Considering the source important is the ad hominem fallacy. The only reason consideration of source is justified is because an individual does not have an infinite amount of time to fully analyze every argument. Paying attention to the source is therefore a matter credibility for the sake of efficiency and expediency. Such corner cutting unfortunately comes at the expense of accuracy and ought to be avoided where feasible.
    Too bad there's no such mathematical calculus for ethical arguments. When the conclusions being argued for involve anything like "you should believe this" or "we should do that," factual and logical accuracy lose quite a bit of their determinacy. They become one more rhetorical device among many.

    Ad Hominem is thus not always fallacious, and there are people who study informal logic or argumentation theory who have long since proposed this.
    Artes, Scientia, Veritasiness

  5. #85
    ^He pronks, too! Magic Poriferan's Avatar
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    Quote Originally Posted by Orangey View Post
    Too bad there's no such mathematical calculus for ethical arguments. When the conclusions being argued for involve anything like "you should believe this" or "we should do that," factual and logical accuracy lose quite a bit of their determinacy. They become one more rhetorical device among many.

    Ad Hominem is thus not always fallacious, and there are people who study informal logic or argumentation theory who have long since proposed this.
    There doesn't need to be a mathematical equation for my point to still stand. Exactly what about the speaker tells you whether or not an ethical statement is a correct one? Of course, if you assume there is no such thing as a correct ethical statement, then the speaker also doesn't matter because it's all indifferent.
    Go to sleep, iguana.


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  6. #86
    Blah Orangey's Avatar
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    Quote Originally Posted by Magic Poriferan View Post
    There doesn't need to be a mathematical equation for my point to still stand. Exactly what about the speaker tells you whether or not an ethical statement is a correct one? Of course, if you assume there is no such thing as a correct ethical statement, then the speaker also doesn't matter because it's all indifferent.
    My point is that your point only stands insofar as we're evaluating arguments for soundness alone, and that's provided that we are capable of determining an argument's soundness in the first place, which we may not be. Beyond that, there are many things that arguments try to do that must be evaluated separately from its soundness. For instance, an argument may not actually be arguing to a conclusion in the logical sense at all (though it may try to present itself that way), but may instead be arguing in order to gain assent to a certain perspective or attitude on the sly. If we do not look into the author/speaker's potential motivations for framing an argument in a particular way, or employing extra-logical tactics, then we may well fall prey to accepting ideas, assumptions, and perspectives that would not be captured if we only looked at the logical validity of the argument structure and the factual truth of its premises, though those of course remain important.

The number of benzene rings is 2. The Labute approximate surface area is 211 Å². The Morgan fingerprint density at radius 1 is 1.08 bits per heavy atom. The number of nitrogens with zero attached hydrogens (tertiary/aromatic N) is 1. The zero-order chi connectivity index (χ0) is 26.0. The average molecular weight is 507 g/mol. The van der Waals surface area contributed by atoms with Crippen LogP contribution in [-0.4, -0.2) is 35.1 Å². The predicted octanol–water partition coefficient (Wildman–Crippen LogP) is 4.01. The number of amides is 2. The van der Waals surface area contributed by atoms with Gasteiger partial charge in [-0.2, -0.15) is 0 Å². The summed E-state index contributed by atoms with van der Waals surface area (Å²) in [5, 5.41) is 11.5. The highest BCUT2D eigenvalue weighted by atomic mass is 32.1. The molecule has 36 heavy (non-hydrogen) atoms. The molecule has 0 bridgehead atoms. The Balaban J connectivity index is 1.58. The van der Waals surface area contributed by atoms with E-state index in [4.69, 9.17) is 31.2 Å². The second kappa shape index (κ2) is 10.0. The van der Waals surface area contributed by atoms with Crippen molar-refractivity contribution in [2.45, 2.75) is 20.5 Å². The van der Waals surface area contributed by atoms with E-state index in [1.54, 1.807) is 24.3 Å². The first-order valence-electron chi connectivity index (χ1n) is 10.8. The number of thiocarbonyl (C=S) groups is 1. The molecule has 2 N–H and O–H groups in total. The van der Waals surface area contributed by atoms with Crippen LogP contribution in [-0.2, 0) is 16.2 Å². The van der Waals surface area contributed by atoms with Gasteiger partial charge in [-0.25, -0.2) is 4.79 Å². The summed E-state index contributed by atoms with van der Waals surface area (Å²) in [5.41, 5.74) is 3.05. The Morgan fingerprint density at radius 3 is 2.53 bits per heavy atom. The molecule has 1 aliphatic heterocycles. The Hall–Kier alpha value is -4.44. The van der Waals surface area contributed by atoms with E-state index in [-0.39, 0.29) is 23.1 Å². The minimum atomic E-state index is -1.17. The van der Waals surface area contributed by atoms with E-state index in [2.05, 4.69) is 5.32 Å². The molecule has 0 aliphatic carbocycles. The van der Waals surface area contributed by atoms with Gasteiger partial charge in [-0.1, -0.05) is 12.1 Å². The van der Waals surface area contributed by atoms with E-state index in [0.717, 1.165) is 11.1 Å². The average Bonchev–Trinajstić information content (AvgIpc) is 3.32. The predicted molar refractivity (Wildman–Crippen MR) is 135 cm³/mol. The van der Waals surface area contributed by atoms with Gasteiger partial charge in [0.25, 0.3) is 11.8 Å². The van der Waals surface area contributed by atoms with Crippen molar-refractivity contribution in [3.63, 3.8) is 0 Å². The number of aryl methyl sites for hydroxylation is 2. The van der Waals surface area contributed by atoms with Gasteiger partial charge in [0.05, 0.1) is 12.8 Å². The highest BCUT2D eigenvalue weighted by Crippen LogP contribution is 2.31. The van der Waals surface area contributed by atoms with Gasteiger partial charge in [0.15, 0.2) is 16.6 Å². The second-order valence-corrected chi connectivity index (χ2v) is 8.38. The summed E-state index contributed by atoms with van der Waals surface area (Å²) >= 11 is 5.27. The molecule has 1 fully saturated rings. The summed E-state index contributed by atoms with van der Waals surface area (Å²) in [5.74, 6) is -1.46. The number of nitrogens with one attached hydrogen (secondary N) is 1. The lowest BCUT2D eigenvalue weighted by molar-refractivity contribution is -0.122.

Artes, Scientia, Veritasiness

  7. #87
    ^He pronks, too! Magic Poriferan's Avatar
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    Quote Originally Posted by Orangey View Post
    My point is that your point only stands insofar as we're evaluating arguments for soundness alone, and that's provided that we are capable of determining an argument's soundness in the first place, which we may not be. Beyond that, there are many things that arguments try to do that must be evaluated separately from its soundness. For instance, an argument may not actually be arguing to a conclusion in the logical sense at all (though it may try to present itself that way), but may instead be arguing in order to gain assent to a certain perspective or attitude on the sly. If we do not look into the author/speaker's potential motivations for framing an argument in a particular way, or employing extra-logical tactics, then we may well fall prey to accepting ideas, assumptions, and perspectives that would not be captured if we only looked at the logical validity of the argument structure and the factual truth of its premises, though those of course remain important.
    I can consider whether or not rhetoric is intended to manipulate the audience in some way while simultaneously acknowledging that it has nothing to do with whether or not the argument being made is true, and this topic is about the truth. And really, if you are using logic properly, you certainly shouldn't be tricked into accepting a false or extraneous premise. That in and of itself is still quite within the bounds of logic.
    Go to sleep, iguana.


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  8. #88
    RETIRED CzeCze's Avatar
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    People who never consider the source open themselves up for manipulation.
    “If you want to tell people the truth, make them laugh, otherwise they'll kill you.” ― Oscar Wilde

    "I'm outtie 5000" ― Romulux

    Johari/Nohari

  9. #89
    Blah Orangey's Avatar
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    Quote Originally Posted by Magic Poriferan View Post
    I can consider whether or not rhetoric is intended to manipulate the audience in some way while simultaneously acknowledging that it has nothing to do with whether or not the argument being made is true, and this topic is about the truth. And really, if you are using logic properly, you certainly shouldn't be tricked into accepting a false or extraneous premise. That in and of itself is still quite within the bounds of logic.